Some people might consider them a windfall, a little extra cash they hadn't expected and could put to good use.

Diane McNamara is not one of those people.

Her lender, CitiMortgage Inc., has sent her large checks each of the last two years because, according to her reading of her most recent statement, she is being "over-escrowed."

How much? Last year, the refund was $600. This year, it is a whopping $2,000.

The size of the 2009 credit was not only astounding, McNamara says, "it really angered me, so I did some research."

She invited me to verify the numbers - the mortgage is on an investment property in Manayunk - and then asked me to imagine if this percentage of "held" funds were multiplied by 50 million loans.

Now that's a windfall.

I shared her research with a few experts, but before I get to their thoughts, let me explain what escrow is.

Section 10 of the federal Real Estate Settlement Procedures Act limits the amount that a lender may require a borrower to hold in an escrow account for paying taxes, hazard insurance, and other charges related to the property in question.

The lender also is asked to provide initial and annual escrow-account statements. Each month, the borrower is required to pay into the escrow account no more than one-twelfth of the total of all disbursements payable during the year, plus an amount necessary to cover shortages.

In addition, the lender may require a cushion, limited to no more than one-sixth (two months) of the total disbursements for the year. An annual account analysis is required, with immediate notification of shortages (to be paid in a lump sum or monthly).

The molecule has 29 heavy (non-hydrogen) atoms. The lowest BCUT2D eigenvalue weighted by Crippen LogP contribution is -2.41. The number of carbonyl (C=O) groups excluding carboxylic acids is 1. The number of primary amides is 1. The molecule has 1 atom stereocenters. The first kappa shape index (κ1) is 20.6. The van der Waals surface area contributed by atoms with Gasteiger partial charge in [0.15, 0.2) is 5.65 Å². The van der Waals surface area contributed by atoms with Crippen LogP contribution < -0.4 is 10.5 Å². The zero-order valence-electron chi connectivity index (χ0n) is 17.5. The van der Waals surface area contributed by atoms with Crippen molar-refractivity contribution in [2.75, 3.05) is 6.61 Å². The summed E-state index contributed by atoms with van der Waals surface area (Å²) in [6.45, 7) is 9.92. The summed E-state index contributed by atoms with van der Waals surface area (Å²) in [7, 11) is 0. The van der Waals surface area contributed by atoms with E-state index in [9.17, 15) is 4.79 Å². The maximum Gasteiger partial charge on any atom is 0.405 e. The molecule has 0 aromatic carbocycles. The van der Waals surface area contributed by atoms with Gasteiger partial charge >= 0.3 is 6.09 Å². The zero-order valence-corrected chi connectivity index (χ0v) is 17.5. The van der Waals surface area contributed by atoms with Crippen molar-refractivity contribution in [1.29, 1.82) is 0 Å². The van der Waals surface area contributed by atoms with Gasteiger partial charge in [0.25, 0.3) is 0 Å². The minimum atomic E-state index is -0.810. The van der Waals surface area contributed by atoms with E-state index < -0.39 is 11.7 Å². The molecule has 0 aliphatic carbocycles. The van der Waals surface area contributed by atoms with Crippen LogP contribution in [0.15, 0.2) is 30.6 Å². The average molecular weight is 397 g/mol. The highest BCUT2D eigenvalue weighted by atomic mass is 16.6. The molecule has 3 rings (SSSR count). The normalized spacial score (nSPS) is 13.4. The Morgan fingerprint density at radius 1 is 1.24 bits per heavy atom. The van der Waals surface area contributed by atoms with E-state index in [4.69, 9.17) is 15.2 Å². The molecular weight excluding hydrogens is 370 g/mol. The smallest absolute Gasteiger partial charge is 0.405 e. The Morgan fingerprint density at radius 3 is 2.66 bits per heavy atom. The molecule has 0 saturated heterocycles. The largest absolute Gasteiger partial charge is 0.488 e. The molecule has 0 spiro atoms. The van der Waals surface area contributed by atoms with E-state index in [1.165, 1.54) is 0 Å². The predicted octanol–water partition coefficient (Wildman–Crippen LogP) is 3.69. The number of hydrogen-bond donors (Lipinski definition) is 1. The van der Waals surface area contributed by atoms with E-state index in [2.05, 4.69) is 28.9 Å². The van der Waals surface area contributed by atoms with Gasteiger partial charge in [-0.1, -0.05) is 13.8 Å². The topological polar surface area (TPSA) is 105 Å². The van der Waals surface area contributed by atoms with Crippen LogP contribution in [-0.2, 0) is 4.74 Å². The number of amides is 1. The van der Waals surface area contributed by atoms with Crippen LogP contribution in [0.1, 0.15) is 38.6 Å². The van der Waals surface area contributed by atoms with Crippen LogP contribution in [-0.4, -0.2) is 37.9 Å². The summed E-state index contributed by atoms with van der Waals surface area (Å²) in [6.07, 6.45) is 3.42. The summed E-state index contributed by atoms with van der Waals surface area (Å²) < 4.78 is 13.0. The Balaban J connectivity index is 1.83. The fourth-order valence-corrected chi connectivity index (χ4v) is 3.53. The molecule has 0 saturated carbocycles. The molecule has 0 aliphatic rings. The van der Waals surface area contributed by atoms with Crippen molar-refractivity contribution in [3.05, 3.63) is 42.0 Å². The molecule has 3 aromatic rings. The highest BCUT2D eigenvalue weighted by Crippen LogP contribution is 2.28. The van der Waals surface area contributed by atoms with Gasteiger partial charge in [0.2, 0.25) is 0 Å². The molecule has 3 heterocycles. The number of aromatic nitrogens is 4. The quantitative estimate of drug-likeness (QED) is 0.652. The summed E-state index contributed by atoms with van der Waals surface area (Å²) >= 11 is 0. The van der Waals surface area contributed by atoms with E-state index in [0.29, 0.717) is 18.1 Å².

Excesses above $50 must be refunded.

The lender decides whether the borrower must maintain an escrow account. HUD rules limit only the maximum amount. State law or mortgage documents can allow for a lesser amount. About 15 years ago, there was a push to get lenders to pay interest on escrow-account balances, but it went nowhere.

McNamara asked CitiMortgage the tough questions about her particular case, and I contacted CitiMortgage on her behalf.

Philadelphia mortgage broker Fred Glick says it looks as if the lender is "taking the right amount of money per month. I don't understand why she is getting so much back."

Holden Lewis, columnist for Bankrate.com, agrees.

"After her taxes are taken out in February and insurance is taken out in March, she has an outstanding balance in her escrow account of $390.60, which is one-sixth of her total annual payments taken out of escrow," Lewis says.

"The law doesn't say that the escrow account must contain a balance equal to one-sixth of the annual payments out of the account," he says. "It says that, as the balance accumulates, the maximum cushion is one-sixth of the expected payments out of the account."

My advice: Be proactive, like McNamara. You might be lending your lender money, interest-free. And we do that already. It's called a bailout.

"On the House" appears Sundays in The Inquirer. Contact Alan J. Heavens at 215-854-2472 or aheavens@phillynews.com.